In response to a recent research report by the International Consortium of Investigative Journalists (ICIJ), Olympus has claimed that there is no link between its endoscopes and for a series of over 200 superbug infections around the world.
The constant legal battles that Olympus is facing have yet to find the Japanese company solely responsible for any of the deaths. As this article from the Kyodo News elaborates:
“There is no fact that the cause has been determined regarding the matter,” Olympus said in a statement released Tuesday.
Olympus said, “We are faced with civil lawsuits in connection with a duodenum endoscope. We will make our cases in court regarding what has been reported.”
The International Consortium of Investigative Journalists said there had been nearly 200 cases of “superbug” infections following the use the TJF-Q180V duodenum endoscopes in Europe and the United States between 2012 and 2015.
The ICIJ also revealed that an Olympus executive in Tokyo sent an email in 2013 to the company’s U.S. arm stating, “It is not need (needed) to communicate to all the users actively” about the possibility of infection due to the use of Olympus duodenum endoscopes.
“You should communicate with the user who has asked a question,” the email, which was presented as evidence in lawsuits, said.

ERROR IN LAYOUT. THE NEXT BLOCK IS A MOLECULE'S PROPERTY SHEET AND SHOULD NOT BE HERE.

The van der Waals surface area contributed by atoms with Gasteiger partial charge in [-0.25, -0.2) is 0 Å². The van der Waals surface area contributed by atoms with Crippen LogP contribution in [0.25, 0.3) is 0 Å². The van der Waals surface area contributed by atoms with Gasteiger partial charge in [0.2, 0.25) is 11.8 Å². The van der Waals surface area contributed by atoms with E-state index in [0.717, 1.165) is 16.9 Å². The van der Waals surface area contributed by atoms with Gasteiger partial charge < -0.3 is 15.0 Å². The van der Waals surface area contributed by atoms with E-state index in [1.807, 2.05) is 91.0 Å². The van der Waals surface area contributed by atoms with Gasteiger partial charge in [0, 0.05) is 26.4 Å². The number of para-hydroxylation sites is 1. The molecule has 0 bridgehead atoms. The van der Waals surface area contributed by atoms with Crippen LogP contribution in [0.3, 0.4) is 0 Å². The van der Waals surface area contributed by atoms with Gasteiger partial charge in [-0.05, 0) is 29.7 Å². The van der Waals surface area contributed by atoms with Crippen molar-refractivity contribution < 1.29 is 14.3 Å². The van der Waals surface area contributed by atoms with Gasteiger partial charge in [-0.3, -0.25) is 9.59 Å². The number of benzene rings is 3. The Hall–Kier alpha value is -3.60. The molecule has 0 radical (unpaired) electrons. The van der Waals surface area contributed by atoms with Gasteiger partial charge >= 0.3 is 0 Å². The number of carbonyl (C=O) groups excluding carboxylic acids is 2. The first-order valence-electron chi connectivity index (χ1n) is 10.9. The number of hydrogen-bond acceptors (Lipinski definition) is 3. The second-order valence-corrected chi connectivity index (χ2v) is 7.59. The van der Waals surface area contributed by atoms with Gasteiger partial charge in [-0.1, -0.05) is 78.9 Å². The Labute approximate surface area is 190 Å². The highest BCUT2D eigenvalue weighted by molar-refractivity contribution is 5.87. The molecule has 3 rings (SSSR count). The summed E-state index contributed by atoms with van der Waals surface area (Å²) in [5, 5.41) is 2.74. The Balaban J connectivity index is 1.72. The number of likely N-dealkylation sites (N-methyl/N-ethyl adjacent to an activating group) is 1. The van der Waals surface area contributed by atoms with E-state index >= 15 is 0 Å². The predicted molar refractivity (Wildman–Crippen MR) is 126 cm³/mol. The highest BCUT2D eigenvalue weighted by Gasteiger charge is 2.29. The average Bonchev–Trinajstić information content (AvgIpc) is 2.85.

Olympus did not mention the email communication in the statement.”
Read the entire article here: Olympus defends endoscope quality, says link with infections not confirmed
Regardless of the outcome of the ongoing legal cases with Olympus, hospitals must ensure that they’re doing everything they can to protect themselves and their patients from harm. Documentation of rigorously followed procedures will become a must have for the hospitals in case of any legal issues. Make sure that you are investigating automated documentation systems such as iRIScope, which can make the capture and reproduction of such documentation seamless, and reduce the amount of time sterile processing staff spend documenting their work. This documentation can be the difference between successfully defending hospital staff in court and severely damaging a hospital’s reputation and pocketbook by losing a lawsuit related to patient safety.